<preprocess include=FILE name="H:\LUDWIG\cdschoud\uk\include\inc001.txt"> Am J Sports Med 2002 Jan-Feb;30(1):66-73
Magnetic resonance imaging of the shoulder in asymptomatic professional baseball pitchers.

Miniaci A, Mascia AT, Salonen DC, Becker EJ.

Sports Medicine Program, Toronto Western Hospital, University Health Network, University of Toronto, Toronto, Canada.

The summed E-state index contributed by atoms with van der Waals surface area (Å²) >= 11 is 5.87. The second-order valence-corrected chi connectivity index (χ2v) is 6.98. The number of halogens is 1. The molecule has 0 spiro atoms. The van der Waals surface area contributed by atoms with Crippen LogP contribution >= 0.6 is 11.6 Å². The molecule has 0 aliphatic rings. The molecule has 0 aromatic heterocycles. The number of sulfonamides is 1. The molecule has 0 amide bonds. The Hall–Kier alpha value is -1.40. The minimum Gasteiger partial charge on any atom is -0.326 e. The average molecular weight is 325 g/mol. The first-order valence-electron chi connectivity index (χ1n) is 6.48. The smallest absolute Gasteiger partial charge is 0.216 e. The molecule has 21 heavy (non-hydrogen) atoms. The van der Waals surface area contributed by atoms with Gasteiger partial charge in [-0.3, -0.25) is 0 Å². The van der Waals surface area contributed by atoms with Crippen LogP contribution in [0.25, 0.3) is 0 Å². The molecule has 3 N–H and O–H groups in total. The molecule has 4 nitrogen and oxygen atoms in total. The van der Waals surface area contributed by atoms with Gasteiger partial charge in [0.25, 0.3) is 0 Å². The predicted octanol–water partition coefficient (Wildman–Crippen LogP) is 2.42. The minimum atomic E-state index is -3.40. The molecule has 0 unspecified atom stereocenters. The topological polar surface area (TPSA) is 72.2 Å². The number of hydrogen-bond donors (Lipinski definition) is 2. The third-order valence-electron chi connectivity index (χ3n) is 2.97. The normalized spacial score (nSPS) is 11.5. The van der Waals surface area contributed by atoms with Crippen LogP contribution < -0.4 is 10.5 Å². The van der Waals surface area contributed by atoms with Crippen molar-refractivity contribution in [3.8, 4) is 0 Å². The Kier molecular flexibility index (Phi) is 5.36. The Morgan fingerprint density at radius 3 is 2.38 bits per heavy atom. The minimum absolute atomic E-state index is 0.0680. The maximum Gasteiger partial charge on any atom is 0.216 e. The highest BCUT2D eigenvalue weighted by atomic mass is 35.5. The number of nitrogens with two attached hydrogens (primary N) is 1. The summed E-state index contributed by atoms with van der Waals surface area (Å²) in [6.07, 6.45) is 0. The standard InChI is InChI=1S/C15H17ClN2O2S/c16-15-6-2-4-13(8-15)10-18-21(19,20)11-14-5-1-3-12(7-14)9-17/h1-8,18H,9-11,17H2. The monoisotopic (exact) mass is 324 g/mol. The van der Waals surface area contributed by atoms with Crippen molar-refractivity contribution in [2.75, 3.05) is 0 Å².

The purpose of this study was to evaluate the magnetic resonance imaging findings in both shoulders of asymptomatic professional baseball pitchers. Fourteen pitchers who were without significant prior injury underwent a blinded clinical assessment and magnetic resonance imaging of both shoulders. All images were interpreted by two experienced musculoskeletal radiologists. The appearance of the rotator cuff tendons was graded, with additional evaluation of the biceps, labrum, and osseous structures. Ten athletes were found to have stable shoulders and painless full range of motion. Clinically, four athletes had at least a 40 degrees loss in internal rotation as compared with the nonthrowing arm. There were no significant differences in magnetic resonance imaging findings of the supraspinatus and infraspinatus tendons between the throwing and nonthrowing shoulders. The labrum was abnormal in 79% of the 28 shoulders. Enthesopathic changes of the posterior glenoid labrum were identified in the four pitchers who had loss of internal rotation. We conclude that unenhanced magnetic resonance imaging of the shoulder in asymptomatic high performance throwing athletes reveals abnormalities that may encompass a spectrum of "nonclinical" findings. These data can be useful in separating symptomatic pathologic findings from these variants. Enthesopathic changes of the posterior glenoid labrum in the throwing arm may represent an early Bennett-type lesion. The cause may be excessive traction on the posterior capsule during the pitching motion, with subclinical injury to this area.